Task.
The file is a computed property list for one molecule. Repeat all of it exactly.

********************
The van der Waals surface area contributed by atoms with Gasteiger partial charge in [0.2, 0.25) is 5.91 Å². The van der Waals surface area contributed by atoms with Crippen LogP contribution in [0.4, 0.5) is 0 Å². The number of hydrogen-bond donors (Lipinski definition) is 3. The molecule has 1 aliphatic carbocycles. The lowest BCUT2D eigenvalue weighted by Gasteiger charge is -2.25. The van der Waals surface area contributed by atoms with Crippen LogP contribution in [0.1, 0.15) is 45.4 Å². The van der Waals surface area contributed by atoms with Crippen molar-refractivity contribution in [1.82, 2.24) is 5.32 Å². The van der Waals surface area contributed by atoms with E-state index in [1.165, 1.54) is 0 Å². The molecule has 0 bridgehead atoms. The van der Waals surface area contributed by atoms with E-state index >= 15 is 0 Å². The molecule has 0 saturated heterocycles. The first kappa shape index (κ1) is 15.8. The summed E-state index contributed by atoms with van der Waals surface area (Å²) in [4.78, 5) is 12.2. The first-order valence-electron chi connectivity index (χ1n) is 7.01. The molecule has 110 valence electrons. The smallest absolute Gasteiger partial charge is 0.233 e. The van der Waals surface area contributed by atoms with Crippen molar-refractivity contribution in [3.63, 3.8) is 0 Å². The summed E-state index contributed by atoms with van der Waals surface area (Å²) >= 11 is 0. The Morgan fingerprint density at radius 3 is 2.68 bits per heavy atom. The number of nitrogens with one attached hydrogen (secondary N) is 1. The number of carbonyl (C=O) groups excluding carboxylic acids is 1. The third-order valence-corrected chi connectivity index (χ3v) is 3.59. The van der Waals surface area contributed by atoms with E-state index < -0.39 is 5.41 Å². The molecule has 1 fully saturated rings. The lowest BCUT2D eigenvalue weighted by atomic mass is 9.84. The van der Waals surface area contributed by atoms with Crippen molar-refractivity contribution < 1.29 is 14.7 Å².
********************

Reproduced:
The van der Waals surface area contributed by atoms with Gasteiger partial charge in [0.2, 0.25) is 5.91 Å². The van der Waals surface area contributed by atoms with Crippen LogP contribution in [0.4, 0.5) is 0 Å². The number of hydrogen-bond donors (Lipinski definition) is 3. The molecule has 1 aliphatic carbocycles. The lowest BCUT2D eigenvalue weighted by Gasteiger charge is -2.25. The van der Waals surface area contributed by atoms with Crippen LogP contribution in [0.1, 0.15) is 45.4 Å². The van der Waals surface area contributed by atoms with Crippen molar-refractivity contribution in [1.82, 2.24) is 5.32 Å². The van der Waals surface area contributed by atoms with E-state index in [1.165, 1.54) is 0 Å². The molecule has 0 bridgehead atoms. The van der Waals surface area contributed by atoms with E-state index >= 15 is 0 Å². The molecule has 0 saturated heterocycles. The first kappa shape index (κ1) is 15.8. The summed E-state index contributed by atoms with van der Waals surface area (Å²) in [4.78, 5) is 12.2. The first-order valence-electron chi connectivity index (χ1n) is 7.01. The molecule has 110 valence electrons. The smallest absolute Gasteiger partial charge is 0.233 e. The van der Waals surface area contributed by atoms with Crippen molar-refractivity contribution in [3.63, 3.8) is 0 Å². The summed E-state index contributed by atoms with van der Waals surface area (Å²) >= 11 is 0. The Morgan fingerprint density at radius 3 is 2.68 bits per heavy atom. The number of nitrogens with one attached hydrogen (secondary N) is 1. The number of carbonyl (C=O) groups excluding carboxylic acids is 1. The third-order valence-corrected chi connectivity index (χ3v) is 3.59. The van der Waals surface area contributed by atoms with E-state index < -0.39 is 5.41 Å². The molecule has 1 fully saturated rings. The lowest BCUT2D eigenvalue weighted by atomic mass is 9.84. The van der Waals surface area contributed by atoms with Crippen molar-refractivity contribution < 1.29 is 14.7 Å².